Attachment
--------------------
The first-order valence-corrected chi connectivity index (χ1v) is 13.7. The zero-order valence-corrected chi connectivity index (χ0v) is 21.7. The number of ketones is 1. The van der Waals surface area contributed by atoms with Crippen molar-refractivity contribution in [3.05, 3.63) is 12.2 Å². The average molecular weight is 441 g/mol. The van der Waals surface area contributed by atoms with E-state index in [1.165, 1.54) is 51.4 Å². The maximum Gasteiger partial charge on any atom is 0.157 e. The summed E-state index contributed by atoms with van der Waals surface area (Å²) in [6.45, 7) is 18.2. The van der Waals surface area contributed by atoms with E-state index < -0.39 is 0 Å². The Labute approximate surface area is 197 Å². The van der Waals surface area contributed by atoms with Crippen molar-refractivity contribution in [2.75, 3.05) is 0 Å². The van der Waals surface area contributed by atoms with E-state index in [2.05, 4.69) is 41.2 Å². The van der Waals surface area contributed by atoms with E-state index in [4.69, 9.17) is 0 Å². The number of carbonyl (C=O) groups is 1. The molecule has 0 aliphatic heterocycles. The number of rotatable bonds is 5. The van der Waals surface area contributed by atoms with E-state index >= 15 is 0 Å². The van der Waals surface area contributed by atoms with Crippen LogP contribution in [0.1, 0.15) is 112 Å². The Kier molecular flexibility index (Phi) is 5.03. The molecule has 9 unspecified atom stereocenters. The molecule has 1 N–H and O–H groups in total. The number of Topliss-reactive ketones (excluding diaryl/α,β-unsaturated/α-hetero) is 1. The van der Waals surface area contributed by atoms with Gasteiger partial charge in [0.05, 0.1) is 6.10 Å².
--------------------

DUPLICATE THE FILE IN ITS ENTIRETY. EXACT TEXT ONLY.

The first-order valence-corrected chi connectivity index (χ1v) is 13.7. The zero-order valence-corrected chi connectivity index (χ0v) is 21.7. The number of ketones is 1. The van der Waals surface area contributed by atoms with Crippen molar-refractivity contribution in [3.05, 3.63) is 12.2 Å². The average molecular weight is 441 g/mol. The van der Waals surface area contributed by atoms with E-state index in [1.165, 1.54) is 51.4 Å². The maximum Gasteiger partial charge on any atom is 0.157 e. The summed E-state index contributed by atoms with van der Waals surface area (Å²) in [6.45, 7) is 18.2. The van der Waals surface area contributed by atoms with E-state index < -0.39 is 0 Å². The Labute approximate surface area is 197 Å². The van der Waals surface area contributed by atoms with Crippen molar-refractivity contribution in [2.75, 3.05) is 0 Å². The van der Waals surface area contributed by atoms with E-state index in [2.05, 4.69) is 41.2 Å². The van der Waals surface area contributed by atoms with E-state index in [4.69, 9.17) is 0 Å². The number of carbonyl (C=O) groups is 1. The molecule has 0 aliphatic heterocycles. The number of rotatable bonds is 5. The van der Waals surface area contributed by atoms with E-state index >= 15 is 0 Å². The van der Waals surface area contributed by atoms with Crippen LogP contribution in [0.1, 0.15) is 112 Å². The Kier molecular flexibility index (Phi) is 5.03. The molecule has 9 unspecified atom stereocenters. The molecule has 1 N–H and O–H groups in total. The number of Topliss-reactive ketones (excluding diaryl/α,β-unsaturated/α-hetero) is 1. The van der Waals surface area contributed by atoms with Gasteiger partial charge in [0.05, 0.1) is 6.10 Å².